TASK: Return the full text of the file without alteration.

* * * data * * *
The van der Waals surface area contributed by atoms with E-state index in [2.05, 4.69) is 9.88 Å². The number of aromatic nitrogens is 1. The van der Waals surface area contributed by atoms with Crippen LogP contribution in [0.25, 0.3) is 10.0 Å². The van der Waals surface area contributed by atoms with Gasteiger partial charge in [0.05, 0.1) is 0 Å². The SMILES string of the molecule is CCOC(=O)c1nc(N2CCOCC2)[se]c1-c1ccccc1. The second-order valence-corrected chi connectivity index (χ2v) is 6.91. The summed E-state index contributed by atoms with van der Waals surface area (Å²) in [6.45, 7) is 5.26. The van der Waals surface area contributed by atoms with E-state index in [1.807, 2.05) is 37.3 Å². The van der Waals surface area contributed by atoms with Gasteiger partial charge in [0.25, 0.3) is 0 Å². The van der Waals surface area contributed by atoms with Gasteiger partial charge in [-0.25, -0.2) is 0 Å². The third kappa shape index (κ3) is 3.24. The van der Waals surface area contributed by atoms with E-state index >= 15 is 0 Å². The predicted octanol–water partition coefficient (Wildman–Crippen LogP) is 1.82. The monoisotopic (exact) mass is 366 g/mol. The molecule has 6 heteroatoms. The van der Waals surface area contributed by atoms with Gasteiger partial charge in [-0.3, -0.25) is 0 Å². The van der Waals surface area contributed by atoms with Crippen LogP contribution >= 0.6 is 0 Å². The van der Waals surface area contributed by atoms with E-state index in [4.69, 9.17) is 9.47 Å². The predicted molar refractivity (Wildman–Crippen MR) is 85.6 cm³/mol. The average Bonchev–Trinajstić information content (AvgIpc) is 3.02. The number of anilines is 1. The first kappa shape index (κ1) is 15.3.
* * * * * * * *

The van der Waals surface area contributed by atoms with E-state index in [2.05, 4.69) is 9.88 Å². The number of aromatic nitrogens is 1. The van der Waals surface area contributed by atoms with Crippen LogP contribution in [0.25, 0.3) is 10.0 Å². The van der Waals surface area contributed by atoms with Gasteiger partial charge in [0.05, 0.1) is 0 Å². The SMILES string of the molecule is CCOC(=O)c1nc(N2CCOCC2)[se]c1-c1ccccc1. The second-order valence-corrected chi connectivity index (χ2v) is 6.91. The summed E-state index contributed by atoms with van der Waals surface area (Å²) in [6.45, 7) is 5.26. The van der Waals surface area contributed by atoms with E-state index in [1.807, 2.05) is 37.3 Å². The van der Waals surface area contributed by atoms with Gasteiger partial charge in [0.25, 0.3) is 0 Å². The van der Waals surface area contributed by atoms with Gasteiger partial charge in [-0.25, -0.2) is 0 Å². The third kappa shape index (κ3) is 3.24. The van der Waals surface area contributed by atoms with E-state index >= 15 is 0 Å². The predicted octanol–water partition coefficient (Wildman–Crippen LogP) is 1.82. The monoisotopic (exact) mass is 366 g/mol. The molecule has 6 heteroatoms. The van der Waals surface area contributed by atoms with Gasteiger partial charge in [-0.3, -0.25) is 0 Å². The van der Waals surface area contributed by atoms with Crippen LogP contribution >= 0.6 is 0 Å². The van der Waals surface area contributed by atoms with E-state index in [4.69, 9.17) is 9.47 Å². The predicted molar refractivity (Wildman–Crippen MR) is 85.6 cm³/mol. The average Bonchev–Trinajstić information content (AvgIpc) is 3.02. The number of anilines is 1. The first kappa shape index (κ1) is 15.3.